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If you are looking for unique ways to celebrate Earth Day this year, you can reduce your carbon footprint by making small changes to conserve energy in your home. From programmable thermostats to changing the air filters in your HVAC system, there are plenty of simple ways to start saving more energy.
Here are some suggestions to get you started.
- Install compact florescent lights. An ENERGY STAR CFL uses less energy and lasts much longer than a standard incandescent bulb. You could save close to $50 a year if you upgrade all of your light bulbs to CFL or LED lights.
- Let your dishes air dry. The heat used in your dishwasher uses energy that could be saved by letting them air dry. Open the door before the drying cycle so that the dishes can dry naturally.
- Change the air filters in your HVAC system. Changing your air filters once a month, or as needed, can increase the efficiency of your HVAC system. Scheduling a yearly maintenance visit will also help maintain performance levels. Overall, you should keep your heating and cooling system clean and free of debris in or near the vents and air ducts to ensure that there’s adequate airflow. Lack of airflow causes the system to work harder and less efficiently.
- Insulate and seal air leaks. Insulating and sealing your home will help save energy year round; however, you should also make sure that your home has proper ventilation and moisture control since all of these strategies work together to increase overall home efficiency.
- Install a programmable thermostat. One of the easiest ways to conserve energy is to install a programmable thermostat. Because of their increased availability, digital programmable thermostats are a lot cheaper now than when they first appeared on the market. You only need the most basic model that will allow you to set the temperature according to your daily or weekly schedule. In addition to their affordability, they are also easy to install for the DIY homeowner.
- Upgrade your HVAC system. Upgrading to a high–efficiency HVAC system will also help you save a lot of money on energy bills, in addition to helping the environment. If you have a heating or cooling system that is older than 10 years, it doesn’t have the high AFUE or SEER ratings of the newer models on the market today. It’s always a good idea to speak to an HVAC professional about your options and help you decide on the most cost–effective system for your home. Call us any time to learn more about saving energy and the high–efficiency HVAC systems we can install for you.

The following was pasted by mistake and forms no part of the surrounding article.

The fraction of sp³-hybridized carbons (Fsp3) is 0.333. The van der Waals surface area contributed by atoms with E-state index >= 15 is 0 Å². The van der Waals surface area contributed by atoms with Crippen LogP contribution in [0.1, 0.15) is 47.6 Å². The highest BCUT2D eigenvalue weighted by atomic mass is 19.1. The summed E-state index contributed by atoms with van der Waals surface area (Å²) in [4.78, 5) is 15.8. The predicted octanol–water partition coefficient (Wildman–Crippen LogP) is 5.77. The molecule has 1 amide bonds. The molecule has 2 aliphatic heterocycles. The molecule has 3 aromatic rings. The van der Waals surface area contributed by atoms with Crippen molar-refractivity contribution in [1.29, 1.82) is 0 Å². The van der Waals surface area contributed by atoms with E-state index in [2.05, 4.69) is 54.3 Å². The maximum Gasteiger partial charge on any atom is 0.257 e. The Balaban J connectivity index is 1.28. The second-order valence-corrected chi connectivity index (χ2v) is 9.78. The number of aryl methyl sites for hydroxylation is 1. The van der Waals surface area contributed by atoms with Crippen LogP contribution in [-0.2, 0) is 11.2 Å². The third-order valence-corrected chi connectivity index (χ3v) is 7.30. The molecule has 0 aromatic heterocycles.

Hard water is a persistent problem for millions of homeowners. Excess minerals from the water supply can be deposited in your pipes or come through your faucets and cause damage to your fixtures. Water softeners make it possible to remove the minerals in your tap water and ensure a nice even pH balance. Here are some ways that water softeners can increase the quality of your water.
Why You Need Water Softeners
When we say someone has hard water, we refer to the mineral content of that water – specifically calcium and magnesium (along with some other common ground water minerals). Hard water is anything rated at 7–10.5 grains per gallon of water (1 grain is 64.8 milligrams of calcium carbonate). If your water matches this definition, it can cause a number of problems for you.
First, it can create a scale buildup on your pipes and fixtures. Anything in your home that uses water regularly will develop this scale buildup, and while it is frustrating on a coffee pot or kettle it can be damaging if it builds up in your pipes. With time, scale build up can lead to clogged pipes, loss of heat or cracks in the pipes due to excessive pressure.
Another unfortunate side effect of hard water is that soap is less effective. It won’t lather properly and therefore won’t work as effectively in your dishwasher or for bathing.
What Water Softeners Do
The solution to these problems is a good water softener. Water softeners replace the calcium and magnesium ions clogging up your water with sodium, which doesn’t settle and therefore moves directly through pipes and fixtures. Before you worry about the addition of sodium to your water, know that most water softeners only add about 1.5 milligrams per ounce of sodium to your water – well below safe standards set by the Food and Drug Administration.
By removing the excess minerals from your water, you ensure that water will flow smoothly between the source and your fixtures. This reduces the risk of scale buildup in your pipes, damage to your fixtures, and possible issues with low pH balance.
Hard water doesn’t have to be a problem you must live with. If you are concerned about its effect on your home’s water supply, consider the benefits offered by modern water softeners. Call us today for a free estimate!